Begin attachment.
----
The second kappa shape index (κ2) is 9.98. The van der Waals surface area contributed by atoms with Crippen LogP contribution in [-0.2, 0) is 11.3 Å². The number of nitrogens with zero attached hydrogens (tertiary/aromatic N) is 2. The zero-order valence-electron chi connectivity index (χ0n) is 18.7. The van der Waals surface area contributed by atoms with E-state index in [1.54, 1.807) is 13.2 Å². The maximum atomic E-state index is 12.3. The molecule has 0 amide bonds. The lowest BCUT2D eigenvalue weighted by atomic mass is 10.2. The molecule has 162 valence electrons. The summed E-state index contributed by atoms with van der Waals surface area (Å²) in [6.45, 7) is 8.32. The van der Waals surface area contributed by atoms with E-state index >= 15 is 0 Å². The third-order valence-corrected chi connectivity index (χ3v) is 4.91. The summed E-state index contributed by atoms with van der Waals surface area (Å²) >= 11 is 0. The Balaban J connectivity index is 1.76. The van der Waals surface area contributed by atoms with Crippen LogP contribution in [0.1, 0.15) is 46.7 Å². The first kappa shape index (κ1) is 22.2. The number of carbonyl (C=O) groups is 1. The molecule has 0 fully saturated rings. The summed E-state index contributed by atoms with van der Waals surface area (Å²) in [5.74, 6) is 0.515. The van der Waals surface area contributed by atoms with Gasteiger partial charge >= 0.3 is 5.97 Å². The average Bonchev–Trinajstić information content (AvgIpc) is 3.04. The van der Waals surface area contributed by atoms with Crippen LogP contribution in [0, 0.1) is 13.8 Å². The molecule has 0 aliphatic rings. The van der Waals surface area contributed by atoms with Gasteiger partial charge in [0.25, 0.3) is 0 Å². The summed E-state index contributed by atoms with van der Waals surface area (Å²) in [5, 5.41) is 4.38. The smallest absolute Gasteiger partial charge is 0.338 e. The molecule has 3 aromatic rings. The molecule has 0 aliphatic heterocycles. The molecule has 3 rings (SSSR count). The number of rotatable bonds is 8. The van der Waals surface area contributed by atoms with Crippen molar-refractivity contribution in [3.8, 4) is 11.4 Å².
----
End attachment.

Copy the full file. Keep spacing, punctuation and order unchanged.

The second kappa shape index (κ2) is 9.98. The van der Waals surface area contributed by atoms with Crippen LogP contribution in [-0.2, 0) is 11.3 Å². The number of nitrogens with zero attached hydrogens (tertiary/aromatic N) is 2. The zero-order valence-electron chi connectivity index (χ0n) is 18.7. The van der Waals surface area contributed by atoms with E-state index in [1.54, 1.807) is 13.2 Å². The maximum atomic E-state index is 12.3. The molecule has 0 amide bonds. The lowest BCUT2D eigenvalue weighted by atomic mass is 10.2. The molecule has 162 valence electrons. The summed E-state index contributed by atoms with van der Waals surface area (Å²) in [6.45, 7) is 8.32. The van der Waals surface area contributed by atoms with E-state index >= 15 is 0 Å². The third-order valence-corrected chi connectivity index (χ3v) is 4.91. The summed E-state index contributed by atoms with van der Waals surface area (Å²) >= 11 is 0. The Balaban J connectivity index is 1.76. The van der Waals surface area contributed by atoms with Crippen LogP contribution in [0.1, 0.15) is 46.7 Å². The first kappa shape index (κ1) is 22.2. The number of carbonyl (C=O) groups is 1. The molecule has 0 fully saturated rings. The summed E-state index contributed by atoms with van der Waals surface area (Å²) in [5.74, 6) is 0.515. The van der Waals surface area contributed by atoms with Gasteiger partial charge >= 0.3 is 5.97 Å². The average Bonchev–Trinajstić information content (AvgIpc) is 3.04. The van der Waals surface area contributed by atoms with Crippen LogP contribution in [0, 0.1) is 13.8 Å². The molecule has 0 aliphatic rings. The van der Waals surface area contributed by atoms with Gasteiger partial charge in [0.25, 0.3) is 0 Å². The summed E-state index contributed by atoms with van der Waals surface area (Å²) in [5, 5.41) is 4.38. The smallest absolute Gasteiger partial charge is 0.338 e. The molecule has 3 aromatic rings. The molecule has 0 aliphatic heterocycles. The molecule has 3 rings (SSSR count). The number of rotatable bonds is 8. The van der Waals surface area contributed by atoms with Crippen molar-refractivity contribution in [3.8, 4) is 11.4 Å².